For the past two months, the price of bitcoin has been stuck in a range of $8,500 and $10,000. The leading cryptocurrency has been boring for some weeks now, with ‘real’ volume at extremely low levels, going below $1 billion.
However, it’s not just bitcoin, most of the major asset prices have been dull as well.
“Most major asset prices (my emphasis is on EM) are currently within a fairly narrow range relative to their pre-COVID 12-month averages,” said Natalia Gurushina, an economist at VanEck. “There are two big exceptions: EMFX and Gold.”
Move BTC Move
Since yesterday, however, the digital asset has been recording slight gains, going to nearly $9,300 before dropping back down to almost $9k flat. Today’s earlier gains came along with US stocks which are extending their greens as jobs in the country increased by 4.8 million in June, higher than the estimated 2.9 million. This helped bring the unemployment rate down to 11.1%.
“Payrolls even managed to move this tired dog,” commented trader and economist Alex Kruger about bitcoin’s movement.
Still, Bitcoin had a “strong” quarter 2 with 42% returns and closed at $9,150, making it the third-best quarterly close in the digital asset’s short history.
This has been despite June being an extremely slow month for Bitcoin, ending the month about 8.5% lower. The last month, however, proved to be a good one for small-cap cryptocurrencies while large and mid-cap indices followed Bitcoin.
“The year started out incredibly strong, but the party came to a sudden halt as corona shook the markets. Despite the sharp corona sell-off, all indices sits comfortably in the green, with BTC being the worst performer at +27% YTD,” noted Arcane Research.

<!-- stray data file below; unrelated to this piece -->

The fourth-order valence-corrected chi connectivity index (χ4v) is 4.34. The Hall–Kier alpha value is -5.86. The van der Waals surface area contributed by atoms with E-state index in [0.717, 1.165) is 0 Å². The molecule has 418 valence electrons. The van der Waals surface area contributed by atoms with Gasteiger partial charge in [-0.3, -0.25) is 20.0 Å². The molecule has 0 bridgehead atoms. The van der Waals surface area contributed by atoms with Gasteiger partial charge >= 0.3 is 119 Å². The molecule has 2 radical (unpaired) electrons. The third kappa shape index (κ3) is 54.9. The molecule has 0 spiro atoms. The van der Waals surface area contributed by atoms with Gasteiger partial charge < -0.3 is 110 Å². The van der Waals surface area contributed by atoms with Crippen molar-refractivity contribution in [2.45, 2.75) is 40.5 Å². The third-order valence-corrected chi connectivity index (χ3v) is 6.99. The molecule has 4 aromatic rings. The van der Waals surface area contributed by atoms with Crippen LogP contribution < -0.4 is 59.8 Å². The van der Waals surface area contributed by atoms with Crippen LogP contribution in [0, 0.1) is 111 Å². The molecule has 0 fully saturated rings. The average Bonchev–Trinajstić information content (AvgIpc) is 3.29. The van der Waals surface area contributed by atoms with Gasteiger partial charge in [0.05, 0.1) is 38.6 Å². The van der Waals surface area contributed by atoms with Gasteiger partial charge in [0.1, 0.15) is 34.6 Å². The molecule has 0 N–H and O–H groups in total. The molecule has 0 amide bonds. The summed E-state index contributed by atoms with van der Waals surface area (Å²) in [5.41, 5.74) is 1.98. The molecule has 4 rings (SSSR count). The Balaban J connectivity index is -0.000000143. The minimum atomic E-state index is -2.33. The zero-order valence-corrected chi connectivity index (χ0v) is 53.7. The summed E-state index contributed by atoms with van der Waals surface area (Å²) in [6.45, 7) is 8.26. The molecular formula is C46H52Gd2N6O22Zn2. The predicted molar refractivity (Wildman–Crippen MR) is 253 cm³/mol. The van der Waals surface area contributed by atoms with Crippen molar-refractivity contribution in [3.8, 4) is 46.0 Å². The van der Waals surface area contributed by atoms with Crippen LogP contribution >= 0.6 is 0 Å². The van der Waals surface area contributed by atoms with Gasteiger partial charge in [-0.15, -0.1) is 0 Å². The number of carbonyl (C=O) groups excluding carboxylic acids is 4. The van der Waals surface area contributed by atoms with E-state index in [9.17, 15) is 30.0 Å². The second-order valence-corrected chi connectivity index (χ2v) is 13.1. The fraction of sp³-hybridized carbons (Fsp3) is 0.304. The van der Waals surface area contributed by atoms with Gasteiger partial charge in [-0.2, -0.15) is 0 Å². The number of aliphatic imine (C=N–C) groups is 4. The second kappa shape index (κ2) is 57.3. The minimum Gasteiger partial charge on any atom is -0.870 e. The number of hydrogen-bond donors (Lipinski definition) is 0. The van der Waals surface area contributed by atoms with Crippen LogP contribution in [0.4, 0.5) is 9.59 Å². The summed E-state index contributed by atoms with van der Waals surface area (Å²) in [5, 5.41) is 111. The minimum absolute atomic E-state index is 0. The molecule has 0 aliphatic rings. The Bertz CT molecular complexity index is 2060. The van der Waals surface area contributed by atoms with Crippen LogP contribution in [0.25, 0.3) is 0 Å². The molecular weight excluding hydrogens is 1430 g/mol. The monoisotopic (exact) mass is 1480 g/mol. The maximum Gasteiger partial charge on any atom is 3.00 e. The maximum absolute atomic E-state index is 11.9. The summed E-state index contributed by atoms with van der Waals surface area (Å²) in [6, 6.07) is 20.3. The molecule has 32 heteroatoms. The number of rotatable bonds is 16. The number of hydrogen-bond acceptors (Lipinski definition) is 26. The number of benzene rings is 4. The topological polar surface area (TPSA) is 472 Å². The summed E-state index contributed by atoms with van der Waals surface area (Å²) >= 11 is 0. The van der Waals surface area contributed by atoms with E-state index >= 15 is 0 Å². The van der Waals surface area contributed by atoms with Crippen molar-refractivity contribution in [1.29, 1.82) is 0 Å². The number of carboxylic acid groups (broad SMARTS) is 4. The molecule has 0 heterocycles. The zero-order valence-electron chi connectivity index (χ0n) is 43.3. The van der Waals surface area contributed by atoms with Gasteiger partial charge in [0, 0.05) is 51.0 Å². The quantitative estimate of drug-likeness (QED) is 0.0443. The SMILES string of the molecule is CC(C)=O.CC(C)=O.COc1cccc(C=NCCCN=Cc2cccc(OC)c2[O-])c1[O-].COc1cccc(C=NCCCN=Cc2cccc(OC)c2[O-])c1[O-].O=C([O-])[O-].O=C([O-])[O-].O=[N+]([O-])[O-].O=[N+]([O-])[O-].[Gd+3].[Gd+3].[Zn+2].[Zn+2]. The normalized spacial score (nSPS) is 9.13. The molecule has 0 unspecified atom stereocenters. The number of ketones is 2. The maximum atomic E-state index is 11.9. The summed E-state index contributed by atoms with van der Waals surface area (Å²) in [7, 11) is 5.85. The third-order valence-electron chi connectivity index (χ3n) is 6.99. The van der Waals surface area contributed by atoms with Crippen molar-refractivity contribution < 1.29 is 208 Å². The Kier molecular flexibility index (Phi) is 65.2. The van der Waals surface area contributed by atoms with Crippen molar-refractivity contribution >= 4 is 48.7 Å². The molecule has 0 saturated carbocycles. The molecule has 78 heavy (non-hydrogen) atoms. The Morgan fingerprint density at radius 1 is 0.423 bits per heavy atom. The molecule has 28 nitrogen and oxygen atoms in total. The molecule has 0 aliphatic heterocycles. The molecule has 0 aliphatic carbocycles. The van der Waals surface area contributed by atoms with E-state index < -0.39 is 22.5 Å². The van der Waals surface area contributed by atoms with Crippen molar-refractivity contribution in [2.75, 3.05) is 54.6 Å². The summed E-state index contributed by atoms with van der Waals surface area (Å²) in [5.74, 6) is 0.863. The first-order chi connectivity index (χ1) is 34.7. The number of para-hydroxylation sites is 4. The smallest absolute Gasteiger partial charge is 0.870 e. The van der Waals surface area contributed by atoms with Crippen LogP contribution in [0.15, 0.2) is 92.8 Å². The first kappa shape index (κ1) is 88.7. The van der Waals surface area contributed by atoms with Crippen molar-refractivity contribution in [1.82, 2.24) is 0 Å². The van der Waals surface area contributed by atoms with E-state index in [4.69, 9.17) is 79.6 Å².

It’s not only the price that is boring, but so is the mining difficulty. Amidst the low volatility, bitcoin difficulty posted its smallest percentage change in a decade, it was last seen in March 2010.
A mere 0.0033% drop saw the bitcoin mining difficulty going from 15.7847 trillion to 15.7842.
The #Bitcoin difficulty has had the smallest adjustment since 2010, a -0.0033% change, staying at 15.78 T ⛏️
The average block time was 10 minutes and 1 second, meaning it was the most stable period of mining for a decade, when difficulty was only 4.
That's 4 without a T 😲 pic.twitter.com/2TepwVI2v0
— f2pool (@f2pool_official) July 1, 2020
Bitcoin difficulty that measures how hard it is to mine bitcoin, adjusts every 2,016 blocks, roughly every two weeks based on the total computing power participating in the network.
Network hashrate meanwhile hovers around 100 Th/s since the beginning of last month. This slowdown in hashrate growth may continue, says bitcoin mining pool, F2Pool, because “many of the large hardware orders reported recently won't deliver until late in the summer.”
“With a relatively stable BTC price, daily mining revenue per TH/s also sees little change. Each day you can earn around $0.075 per terahash for your contribution to secure the Bitcoin network,” stated F2Pool.
“With such little change in the past two weeks, it means every new-gen machine is profitable at both $0.03 and $0.05/kWh.”
Not the price but the network.
From price to network fundamentals all have been dull and boring for quite some time but the on-chain activity on bitcoin today brought some enthusiasm with it.
Hourly new bitcoin addresses hit a 2-year high and hourly active addresses 1-year high. Hourly transaction count also hit a 10-month high while hourly spent outputs with a lifespan 24 hours reached an all-time high, noted Rafael Schultze-Kraft CTO at Glassnode.
Bitcoin price, volume, and social activity might not be doing much but some network activities are showing promising growth, not to forget all the accumulation by the retail and increasing interest from institutions.
Also, trader Bob Loukas says, “The July bitcoin Cycle low is slowly coming into focus. Continued consolidation is very bullish action.”